NPAC formalized the use of social science research to help shape communications training, communications research, and program outreach (Miller, 1995). NPAC called for training state-based interdisciplinary teams that made communicators full participants in the CES' program development process. "What NPAC was and did . . . helped make ACE, and agricultural communication in the land-grant system and abroad, what they are today" (Miller, 1995, p. 9).

Another goal of NPAC was to "professionalize" the field of land-grant communications (Miller, 1995). Many universities created communication faculty positions that often involved teaching or training with production duties. Like their colleagues in the traditional CES disciplines, communicators were encouraged to do theoretical and practical research and to use their professional expertise to help shape CES programming, at least within agriculture. Kellogg funding expired before this expanded role could be implemented formally within home economics and youth development programs.

Emergence of the Consulting Communicator

The Kellogg experience enriched the debate over communicators' roles. Kern (1978) outlined three possible roles for Extension communicators: the craftsman, the communication programmer, and the consulting communicator. Kern defines the consulting communicator as someone who applies knowledge of social science research to help plan communication strategies, analyze audiences, and select the best communication tools to achieve desired goals. These roles, Kern says, are not mutually exclusive, and communicators may perform different roles at different times

A handful of CES communications offices have had people officially serving as "consulting communicators" (Snowdon & Evans, 1991), although Kern said the term "named a role; it didn't create one" (as quoted in Nelson, 1979, p. 24). One problem was that "Many [communicators] . . . said they didn't feel competent to play a consulting communicator role--as differentiated from strictly a 'communications craft' role--even though they reported plenty of consulting anyway" (Nelson, 1979, p. 24).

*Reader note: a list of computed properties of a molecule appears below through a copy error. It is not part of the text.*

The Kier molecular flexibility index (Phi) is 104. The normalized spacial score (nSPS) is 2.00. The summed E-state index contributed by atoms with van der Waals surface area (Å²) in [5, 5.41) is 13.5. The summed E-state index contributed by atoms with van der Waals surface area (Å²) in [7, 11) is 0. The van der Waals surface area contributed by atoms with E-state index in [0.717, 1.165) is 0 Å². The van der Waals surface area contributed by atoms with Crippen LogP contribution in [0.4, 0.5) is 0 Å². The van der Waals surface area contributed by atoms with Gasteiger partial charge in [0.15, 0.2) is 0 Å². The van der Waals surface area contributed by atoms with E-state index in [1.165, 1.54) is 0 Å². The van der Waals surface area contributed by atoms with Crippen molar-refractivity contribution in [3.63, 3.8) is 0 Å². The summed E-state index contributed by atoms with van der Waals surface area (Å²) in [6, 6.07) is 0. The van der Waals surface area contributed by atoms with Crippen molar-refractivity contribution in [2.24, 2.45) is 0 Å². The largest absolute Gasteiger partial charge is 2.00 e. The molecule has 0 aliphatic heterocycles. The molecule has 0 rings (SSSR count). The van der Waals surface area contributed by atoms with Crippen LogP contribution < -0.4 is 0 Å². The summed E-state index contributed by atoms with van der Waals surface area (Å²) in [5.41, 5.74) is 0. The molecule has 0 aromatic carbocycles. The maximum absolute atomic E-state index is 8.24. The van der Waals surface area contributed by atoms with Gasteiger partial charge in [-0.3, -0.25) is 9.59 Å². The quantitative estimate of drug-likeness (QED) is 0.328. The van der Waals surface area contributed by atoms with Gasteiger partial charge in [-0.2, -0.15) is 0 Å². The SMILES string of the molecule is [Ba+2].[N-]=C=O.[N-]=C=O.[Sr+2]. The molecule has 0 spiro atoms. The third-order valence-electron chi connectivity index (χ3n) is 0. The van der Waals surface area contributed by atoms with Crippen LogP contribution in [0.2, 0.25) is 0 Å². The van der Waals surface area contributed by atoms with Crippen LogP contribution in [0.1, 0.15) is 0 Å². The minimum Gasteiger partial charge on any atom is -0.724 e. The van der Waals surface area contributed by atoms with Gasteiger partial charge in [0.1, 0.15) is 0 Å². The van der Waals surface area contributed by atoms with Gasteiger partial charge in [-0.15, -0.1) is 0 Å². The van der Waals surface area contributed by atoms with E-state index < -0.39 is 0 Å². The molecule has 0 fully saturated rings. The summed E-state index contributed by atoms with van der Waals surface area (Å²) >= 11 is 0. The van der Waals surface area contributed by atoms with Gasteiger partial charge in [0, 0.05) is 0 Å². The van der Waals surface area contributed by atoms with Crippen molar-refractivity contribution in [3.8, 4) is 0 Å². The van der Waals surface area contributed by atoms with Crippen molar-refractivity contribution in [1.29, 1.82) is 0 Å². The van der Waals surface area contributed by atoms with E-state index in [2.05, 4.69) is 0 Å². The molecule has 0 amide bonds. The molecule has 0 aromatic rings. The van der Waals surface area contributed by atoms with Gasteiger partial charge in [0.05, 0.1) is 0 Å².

Throughout the 1970s and 1980s, many scholars addressed the role of the consulting communicator (Browning, 1987; Cutler, 1977; Kern, 1978; Metcalf, 1981; Miller, 1983; Pates, 1987; Swanson, 1981). The University of Illinois is one state that embraced the consulting communicator concept. Snowdon and Evans (1991) noted that Illinois administrators tried "alliances with communications researchers on campus" and designating certain staff members as "communications planners" before settling on the use of "communications consultants." The new role required that all communications staff members be trained in analysis and planning, and it required that those skills be used to counsel administrators, specialists, and other clients in their communications needs.

In 1988, Illinois created a new position, "decision data specialist," which was filled by someone with research knowledge of marketing and business administration (Snowdon & Evans, 1991). Illinois continues that system today (Ken Spelke, 2003, e-mail correspondence).

Challenges to the Consulting Communicator Role

The 1990s brought new challenges to land-grant communications. The decade was marked by the growth of new technologies, changes in the makeup of communications staffs, and the reshaping of the communications function. By the end of the century, the number of faculty positions within CES communications offices had decreased significantly.

Most of these positions required scholarly efforts that some administrators and communicators thought conflicted with production demands. Thomas (1996) reported a 59% drop in the number of tenure-track positions within agricultural communications units between 1987 and 1995. Donnellan (1999) found that only 11.9% of respondents in her study of land-grant communications offices currently had faculty positions and planned to hire more faculty in the future. A major reason for the loss of faculty positions has been the separation of academic and applied communications programs (Boone, Meisenbach, & Tucker, 2000).

Donnellan (1999) noted a change in the structure of many communications offices because of the increased demands that communicators also be technology specialists. Of the 30 land-grant offices that responded to her study, 16 housed communications and information technology (IT) within the same unit, and 14 had separate communications and IT offices. Another change has been the increased pressure placed on communications offices to provide marketing and public relations support for their institutions (Thomas, 1996; Kingsley, 2002).

In 1980, Evans identified six reasons that hold true today as to why CES communicators have had trouble with the role of consulting communicator:

  1. They are trained as journalists, not as communication consultants.

  2. They are biased toward the medium in which they are trained.

  3. They aren't trained to "analyze rigorously the coverage and capabilities of specific communications media."

  4. They are concerned about "news," not sustained campaign messages.